Joni Mitchell is Not a “60s Folksinger”

Joni Mitchell is Not a “60s Folksinger”

[With attention turning toward Joni’s health, so too has a media shorthand that seeks to encapsulate an artist who has spent her life defying easy classification. But to call her a “60s Folksinger” is to ignore almost everything she’s done. New piece on CUEPOINT.] “If one more major media outlet refers to Joni Mitchell as a “60s Folksinger,” I am seriously going to lose. It.” — Julian Fleisher, via Facebook It took a second for me to register what my Facebook/actual friend had noticed — news outlets using shorthand to encapsulate someone who spent a life defying exactly that. I’m going to suppose that, to some extent, it can’t be helped, that people just don’t have enough time to see more than the easiest talking point. They have careers, lives, and a newsfeed that scrolls endlessly in both directions. “‘60s folksinger” is good enough for enough people. It’s all that people who don’t really care have time to care about. And in an age where the “power” of the sharing economy lies with the consumer and not the artist, perhaps Joni should count herself lucky to be remembered even for that one sliver of her output. But man, I wouldn’t say that to her face. She has been cantankerous with her legacy, scrapping biopics that smell shallow or expedient, eschewing stars who can’t yet hold a candle to the role they’re being lined up to play. Maybe some people are surprised by that — surely she knows the money she’s leaving on the table, right? The sales bump, the retrospectives and accolades she could fill her closets with? Read “Joni Mitchell is Not a ’60s...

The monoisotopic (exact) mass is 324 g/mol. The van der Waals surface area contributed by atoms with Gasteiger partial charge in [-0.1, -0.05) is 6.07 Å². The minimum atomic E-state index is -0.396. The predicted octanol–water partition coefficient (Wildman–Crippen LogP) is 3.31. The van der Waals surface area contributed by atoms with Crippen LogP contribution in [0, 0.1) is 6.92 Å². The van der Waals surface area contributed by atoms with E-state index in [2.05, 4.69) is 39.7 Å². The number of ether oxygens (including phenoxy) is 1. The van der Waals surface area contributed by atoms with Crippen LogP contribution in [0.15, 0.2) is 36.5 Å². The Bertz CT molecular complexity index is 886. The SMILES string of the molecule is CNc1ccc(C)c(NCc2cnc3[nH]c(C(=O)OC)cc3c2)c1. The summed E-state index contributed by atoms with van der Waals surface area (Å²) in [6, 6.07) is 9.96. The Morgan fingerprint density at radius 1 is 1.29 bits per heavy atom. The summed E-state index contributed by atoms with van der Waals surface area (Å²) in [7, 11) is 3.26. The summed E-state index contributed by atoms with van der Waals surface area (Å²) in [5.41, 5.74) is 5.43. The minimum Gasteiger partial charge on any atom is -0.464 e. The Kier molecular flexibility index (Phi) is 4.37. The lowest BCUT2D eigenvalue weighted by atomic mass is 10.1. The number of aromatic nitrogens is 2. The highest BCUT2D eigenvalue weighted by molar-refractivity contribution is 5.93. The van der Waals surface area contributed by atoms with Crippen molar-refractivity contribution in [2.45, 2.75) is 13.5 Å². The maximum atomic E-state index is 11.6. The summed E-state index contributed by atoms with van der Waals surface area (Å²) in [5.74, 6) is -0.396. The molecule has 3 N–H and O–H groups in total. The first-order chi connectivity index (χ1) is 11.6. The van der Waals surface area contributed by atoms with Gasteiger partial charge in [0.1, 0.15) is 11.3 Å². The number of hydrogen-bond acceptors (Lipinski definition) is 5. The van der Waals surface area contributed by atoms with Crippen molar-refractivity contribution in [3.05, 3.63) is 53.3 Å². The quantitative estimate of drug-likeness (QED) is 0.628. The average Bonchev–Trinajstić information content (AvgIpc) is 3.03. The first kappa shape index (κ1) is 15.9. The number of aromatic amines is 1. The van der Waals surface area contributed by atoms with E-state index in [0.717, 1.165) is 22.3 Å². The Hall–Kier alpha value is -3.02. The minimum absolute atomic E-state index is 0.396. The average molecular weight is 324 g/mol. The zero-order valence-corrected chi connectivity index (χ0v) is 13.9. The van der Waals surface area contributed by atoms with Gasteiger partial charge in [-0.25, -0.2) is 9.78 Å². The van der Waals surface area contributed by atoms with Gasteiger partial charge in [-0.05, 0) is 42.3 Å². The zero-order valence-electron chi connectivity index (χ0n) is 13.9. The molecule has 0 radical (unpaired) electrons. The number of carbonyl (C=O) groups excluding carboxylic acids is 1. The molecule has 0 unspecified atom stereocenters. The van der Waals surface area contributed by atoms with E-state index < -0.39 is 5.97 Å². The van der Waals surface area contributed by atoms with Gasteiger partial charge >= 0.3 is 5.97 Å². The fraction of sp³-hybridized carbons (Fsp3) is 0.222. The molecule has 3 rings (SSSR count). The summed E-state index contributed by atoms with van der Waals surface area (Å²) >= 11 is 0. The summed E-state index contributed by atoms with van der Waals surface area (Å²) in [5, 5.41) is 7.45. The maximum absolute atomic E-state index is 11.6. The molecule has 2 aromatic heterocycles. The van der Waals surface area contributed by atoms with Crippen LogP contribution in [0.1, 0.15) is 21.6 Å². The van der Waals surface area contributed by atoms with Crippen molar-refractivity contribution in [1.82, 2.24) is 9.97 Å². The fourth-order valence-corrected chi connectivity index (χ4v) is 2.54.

Ground Rules for a Whisky Tasting

Ground Rules for a Whisky Tasting